Legal battle begins over Lt. governor job

An hour long hearing Tuesday brought more than a century of constitutional law to bear in Minnesota, with a judge set to decide whether Michelle Fischbach can simultaneously hold the offices of state Senator and Lt. Governor. 

She was elevated to the position when Gov. Mark Dayton appointed then-Lt. Gov. Tina Smith to the U.S. Senate in the wake of Al Franken's announcement that he was stepping down from his post over several allegations of sexual misconduct, and is fighting tooth-and-nail to keep her seat in the state Senate while temporarily filling the position until a general election can be held later this year.

Fischbach, through attorney Kevin Magnuson, argued in the case's first hearing that the arrangement has happened before several times in the state's history--nine to be exact--and that there is no conflict of interest in holding both jobs at the same time. In fact, her lawyers said, the entire case was brought by a Democrat in Fischbach's district and represents an attempt to create a tie vote in the state Senate.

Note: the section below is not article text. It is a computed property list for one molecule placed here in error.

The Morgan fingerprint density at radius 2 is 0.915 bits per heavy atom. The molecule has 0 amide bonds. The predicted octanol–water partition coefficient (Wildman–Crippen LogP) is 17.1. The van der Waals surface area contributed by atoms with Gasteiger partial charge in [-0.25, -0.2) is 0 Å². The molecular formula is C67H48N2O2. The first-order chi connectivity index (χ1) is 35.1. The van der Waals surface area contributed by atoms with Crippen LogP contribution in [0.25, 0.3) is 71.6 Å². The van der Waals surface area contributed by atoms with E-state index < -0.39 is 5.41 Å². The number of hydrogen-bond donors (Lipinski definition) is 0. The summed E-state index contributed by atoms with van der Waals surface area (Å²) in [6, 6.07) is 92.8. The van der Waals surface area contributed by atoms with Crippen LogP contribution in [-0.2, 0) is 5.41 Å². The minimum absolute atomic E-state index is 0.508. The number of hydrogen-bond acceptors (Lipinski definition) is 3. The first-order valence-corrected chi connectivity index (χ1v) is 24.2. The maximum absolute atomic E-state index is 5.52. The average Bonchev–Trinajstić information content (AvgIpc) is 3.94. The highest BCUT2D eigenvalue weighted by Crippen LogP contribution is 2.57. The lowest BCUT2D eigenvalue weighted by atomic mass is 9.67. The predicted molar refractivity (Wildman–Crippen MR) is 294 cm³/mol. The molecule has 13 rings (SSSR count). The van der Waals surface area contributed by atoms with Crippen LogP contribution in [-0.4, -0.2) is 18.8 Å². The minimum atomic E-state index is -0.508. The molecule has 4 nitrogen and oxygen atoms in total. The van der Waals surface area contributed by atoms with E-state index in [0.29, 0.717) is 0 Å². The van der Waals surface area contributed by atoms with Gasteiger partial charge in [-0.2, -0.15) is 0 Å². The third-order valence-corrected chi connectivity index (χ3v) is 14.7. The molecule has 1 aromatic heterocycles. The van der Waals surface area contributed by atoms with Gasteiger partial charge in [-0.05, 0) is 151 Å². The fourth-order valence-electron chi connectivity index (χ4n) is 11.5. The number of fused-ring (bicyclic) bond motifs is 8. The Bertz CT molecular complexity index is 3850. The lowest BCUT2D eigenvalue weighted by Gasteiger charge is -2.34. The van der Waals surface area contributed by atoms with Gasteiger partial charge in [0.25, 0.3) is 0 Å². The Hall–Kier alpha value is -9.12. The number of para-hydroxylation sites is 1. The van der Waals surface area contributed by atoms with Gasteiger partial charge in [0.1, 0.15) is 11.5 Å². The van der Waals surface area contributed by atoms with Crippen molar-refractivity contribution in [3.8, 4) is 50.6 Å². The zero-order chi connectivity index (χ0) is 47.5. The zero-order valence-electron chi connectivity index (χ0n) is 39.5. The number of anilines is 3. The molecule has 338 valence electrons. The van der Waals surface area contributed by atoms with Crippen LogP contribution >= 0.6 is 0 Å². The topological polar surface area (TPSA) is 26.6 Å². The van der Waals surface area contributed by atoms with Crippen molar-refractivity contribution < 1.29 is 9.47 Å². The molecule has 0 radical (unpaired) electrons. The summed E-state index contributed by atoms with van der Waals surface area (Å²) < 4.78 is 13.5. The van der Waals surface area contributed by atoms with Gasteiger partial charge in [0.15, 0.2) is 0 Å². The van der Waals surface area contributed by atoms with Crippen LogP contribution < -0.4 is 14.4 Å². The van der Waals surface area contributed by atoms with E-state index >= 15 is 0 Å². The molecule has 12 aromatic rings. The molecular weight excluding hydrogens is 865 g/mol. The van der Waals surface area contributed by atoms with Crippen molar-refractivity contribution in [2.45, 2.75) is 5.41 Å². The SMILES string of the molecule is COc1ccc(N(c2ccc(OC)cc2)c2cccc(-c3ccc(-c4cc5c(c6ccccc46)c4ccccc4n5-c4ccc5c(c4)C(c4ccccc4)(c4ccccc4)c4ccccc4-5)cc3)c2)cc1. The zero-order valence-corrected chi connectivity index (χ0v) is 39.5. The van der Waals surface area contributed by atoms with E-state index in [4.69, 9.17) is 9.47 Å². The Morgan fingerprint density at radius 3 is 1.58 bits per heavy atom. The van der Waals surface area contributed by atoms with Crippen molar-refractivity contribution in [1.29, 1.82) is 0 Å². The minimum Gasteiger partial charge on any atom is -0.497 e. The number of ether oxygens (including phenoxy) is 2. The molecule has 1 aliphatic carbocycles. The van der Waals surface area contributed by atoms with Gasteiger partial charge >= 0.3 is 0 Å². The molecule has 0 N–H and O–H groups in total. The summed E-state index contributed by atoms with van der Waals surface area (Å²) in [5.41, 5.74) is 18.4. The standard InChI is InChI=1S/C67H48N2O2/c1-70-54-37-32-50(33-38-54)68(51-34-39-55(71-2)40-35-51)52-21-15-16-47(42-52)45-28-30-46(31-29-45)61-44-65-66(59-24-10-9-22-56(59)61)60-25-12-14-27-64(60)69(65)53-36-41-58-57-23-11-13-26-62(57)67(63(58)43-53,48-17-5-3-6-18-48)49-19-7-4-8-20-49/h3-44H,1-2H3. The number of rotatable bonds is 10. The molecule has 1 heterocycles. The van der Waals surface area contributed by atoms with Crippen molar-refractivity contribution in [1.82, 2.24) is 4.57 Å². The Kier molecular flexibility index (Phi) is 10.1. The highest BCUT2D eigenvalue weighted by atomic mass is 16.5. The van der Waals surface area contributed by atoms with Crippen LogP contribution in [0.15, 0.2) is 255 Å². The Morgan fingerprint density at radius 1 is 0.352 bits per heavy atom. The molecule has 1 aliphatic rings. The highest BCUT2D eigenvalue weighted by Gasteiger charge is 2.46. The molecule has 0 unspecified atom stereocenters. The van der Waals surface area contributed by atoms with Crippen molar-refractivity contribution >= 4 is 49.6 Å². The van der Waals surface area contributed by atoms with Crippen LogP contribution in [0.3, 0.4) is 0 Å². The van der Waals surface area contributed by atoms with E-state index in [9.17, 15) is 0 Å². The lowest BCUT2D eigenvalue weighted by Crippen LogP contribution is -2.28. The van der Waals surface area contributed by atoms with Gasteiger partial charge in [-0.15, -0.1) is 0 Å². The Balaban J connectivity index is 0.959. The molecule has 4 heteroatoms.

"For me it's a matter of the constitution," Magnuson said. "They are trying to avoid her participating in the session once it begins."

Attorneys for Destiny Dusosky, who brought the case in the first place, countered by saying that since the last time someone held both positions simultaneously every provision used to justify the move has been changed, making the legal precedent murky. 

After Tuesday, the wait for both parties begins, with the judge giving no indication of a timeline for his decision.